Three Ways a Sneeze Could Kill You

Have you ever worried you might sneeze while driving and veer off a cliff?  It’s not the only way a sneeze could kill you.

There was a story this month about a guy who sneezed and experienced “bowel evisceration.”  (!!!)  He’d recently had abdominal surgery, and part of his intestines came out through the wound.

Thankfully, he’s okay.  But someone decided to freak us all out by posting a list of even more ways a sneeze could kill you . . .

1.  Herniated lungs.  Part of your lung can pop out through your ribcage.  It’s more likely to happen if you smoke, or you’re obese.  Sneezing can also cause a collapsed lung, which can be life-threatening if it’s not treated right away.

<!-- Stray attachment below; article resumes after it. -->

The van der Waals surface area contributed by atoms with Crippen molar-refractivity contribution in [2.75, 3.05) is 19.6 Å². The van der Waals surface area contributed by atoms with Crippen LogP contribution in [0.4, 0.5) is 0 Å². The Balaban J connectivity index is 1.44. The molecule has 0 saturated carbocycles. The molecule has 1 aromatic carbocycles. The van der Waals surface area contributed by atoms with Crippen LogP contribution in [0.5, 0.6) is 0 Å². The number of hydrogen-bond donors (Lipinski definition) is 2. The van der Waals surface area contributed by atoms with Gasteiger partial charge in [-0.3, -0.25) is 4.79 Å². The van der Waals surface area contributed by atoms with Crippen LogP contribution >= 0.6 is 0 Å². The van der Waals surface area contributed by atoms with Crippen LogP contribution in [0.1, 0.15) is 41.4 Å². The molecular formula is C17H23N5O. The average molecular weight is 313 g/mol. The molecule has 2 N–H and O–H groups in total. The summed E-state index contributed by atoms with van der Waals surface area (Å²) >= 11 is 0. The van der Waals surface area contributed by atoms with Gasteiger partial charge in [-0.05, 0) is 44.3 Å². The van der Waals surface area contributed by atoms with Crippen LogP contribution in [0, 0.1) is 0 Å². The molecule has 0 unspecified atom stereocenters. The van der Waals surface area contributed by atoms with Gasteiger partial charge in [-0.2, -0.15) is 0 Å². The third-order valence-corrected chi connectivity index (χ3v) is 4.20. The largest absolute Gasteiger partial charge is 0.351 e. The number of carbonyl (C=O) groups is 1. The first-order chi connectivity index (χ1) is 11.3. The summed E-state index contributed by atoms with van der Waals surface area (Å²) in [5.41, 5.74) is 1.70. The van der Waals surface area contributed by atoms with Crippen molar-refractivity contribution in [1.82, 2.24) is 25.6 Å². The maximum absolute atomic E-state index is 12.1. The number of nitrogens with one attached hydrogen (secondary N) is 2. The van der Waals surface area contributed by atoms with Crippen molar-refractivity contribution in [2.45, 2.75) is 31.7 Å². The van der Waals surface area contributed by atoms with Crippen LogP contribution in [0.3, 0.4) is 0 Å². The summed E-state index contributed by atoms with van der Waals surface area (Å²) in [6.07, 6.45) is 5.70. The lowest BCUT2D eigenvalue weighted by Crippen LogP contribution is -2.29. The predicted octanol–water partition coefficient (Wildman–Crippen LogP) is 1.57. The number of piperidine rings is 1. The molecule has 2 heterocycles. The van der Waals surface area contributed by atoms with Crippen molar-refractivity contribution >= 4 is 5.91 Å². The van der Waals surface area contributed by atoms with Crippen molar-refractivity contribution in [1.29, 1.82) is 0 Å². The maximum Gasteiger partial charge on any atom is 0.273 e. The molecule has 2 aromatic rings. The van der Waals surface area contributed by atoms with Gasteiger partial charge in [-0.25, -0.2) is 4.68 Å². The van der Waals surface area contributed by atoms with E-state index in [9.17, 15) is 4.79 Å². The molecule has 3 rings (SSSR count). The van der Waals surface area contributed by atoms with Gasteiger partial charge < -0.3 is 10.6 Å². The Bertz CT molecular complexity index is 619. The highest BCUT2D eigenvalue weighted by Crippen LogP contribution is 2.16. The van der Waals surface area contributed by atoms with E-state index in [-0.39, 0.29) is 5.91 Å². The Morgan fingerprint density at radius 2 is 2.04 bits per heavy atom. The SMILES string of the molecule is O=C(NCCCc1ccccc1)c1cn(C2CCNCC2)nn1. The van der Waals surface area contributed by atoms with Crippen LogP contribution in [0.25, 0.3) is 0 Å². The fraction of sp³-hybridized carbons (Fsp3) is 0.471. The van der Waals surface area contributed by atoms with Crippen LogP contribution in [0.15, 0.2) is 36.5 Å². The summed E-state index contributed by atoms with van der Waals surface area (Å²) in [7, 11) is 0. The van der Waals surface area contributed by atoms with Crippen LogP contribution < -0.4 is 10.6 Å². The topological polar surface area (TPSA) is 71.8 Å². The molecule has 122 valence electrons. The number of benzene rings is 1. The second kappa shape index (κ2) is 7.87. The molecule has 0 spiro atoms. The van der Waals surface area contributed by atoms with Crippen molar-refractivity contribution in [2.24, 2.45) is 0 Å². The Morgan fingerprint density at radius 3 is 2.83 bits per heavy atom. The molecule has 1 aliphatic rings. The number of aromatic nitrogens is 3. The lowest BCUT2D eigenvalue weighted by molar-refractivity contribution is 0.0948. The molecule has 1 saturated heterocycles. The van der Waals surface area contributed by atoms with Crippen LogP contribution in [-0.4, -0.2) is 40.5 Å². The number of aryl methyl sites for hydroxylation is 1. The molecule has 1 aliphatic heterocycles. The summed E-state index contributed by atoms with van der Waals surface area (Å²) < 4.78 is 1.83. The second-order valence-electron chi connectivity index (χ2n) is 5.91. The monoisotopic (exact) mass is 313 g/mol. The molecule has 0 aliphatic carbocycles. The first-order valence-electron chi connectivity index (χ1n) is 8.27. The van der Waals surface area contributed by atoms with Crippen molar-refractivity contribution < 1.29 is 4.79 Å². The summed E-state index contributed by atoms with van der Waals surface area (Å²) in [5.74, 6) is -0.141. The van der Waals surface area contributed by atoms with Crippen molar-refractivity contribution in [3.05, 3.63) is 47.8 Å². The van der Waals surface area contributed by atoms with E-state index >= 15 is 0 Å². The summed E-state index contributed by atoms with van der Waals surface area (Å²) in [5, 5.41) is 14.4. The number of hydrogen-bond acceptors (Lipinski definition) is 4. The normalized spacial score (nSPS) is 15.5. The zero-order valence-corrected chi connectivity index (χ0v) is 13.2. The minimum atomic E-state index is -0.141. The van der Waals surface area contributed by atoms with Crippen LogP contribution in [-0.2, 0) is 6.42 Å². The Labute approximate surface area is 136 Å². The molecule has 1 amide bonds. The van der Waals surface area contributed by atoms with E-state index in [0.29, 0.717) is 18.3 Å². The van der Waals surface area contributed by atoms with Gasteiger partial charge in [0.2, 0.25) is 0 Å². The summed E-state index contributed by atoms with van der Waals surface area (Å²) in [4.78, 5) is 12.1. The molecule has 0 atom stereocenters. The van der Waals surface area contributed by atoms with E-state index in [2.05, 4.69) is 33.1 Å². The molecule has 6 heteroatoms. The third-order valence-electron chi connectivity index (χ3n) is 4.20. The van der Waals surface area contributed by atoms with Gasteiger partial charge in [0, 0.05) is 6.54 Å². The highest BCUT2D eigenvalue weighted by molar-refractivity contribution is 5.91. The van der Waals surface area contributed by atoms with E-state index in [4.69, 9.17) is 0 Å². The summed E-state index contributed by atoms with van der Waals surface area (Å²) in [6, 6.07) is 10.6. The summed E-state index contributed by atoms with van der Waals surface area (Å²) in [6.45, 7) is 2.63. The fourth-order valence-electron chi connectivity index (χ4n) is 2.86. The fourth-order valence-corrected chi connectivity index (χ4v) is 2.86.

2.  A stroke.  There are documented cases of sneezes causing a type of stroke called a subarachnoid hemorrhage.  (sub-uh-rack-noid)  That’s when there’s bleeding between your brain and the membrane that surrounds it.

3.  Torn arteries.  A really big sneeze can cause acute aortic dissection.  That’s when the inner layer of your body’s main artery ruptures.

There are also documented cases of people breaking bones in their face sneezing . . . and bones in their ear, which can cause hearing loss.

But whatever you do, don’t try to hold one in.  A guy in Scotland tried it last year and blew out his windpipe.  Luckily, he’s okay.

(The Conversation)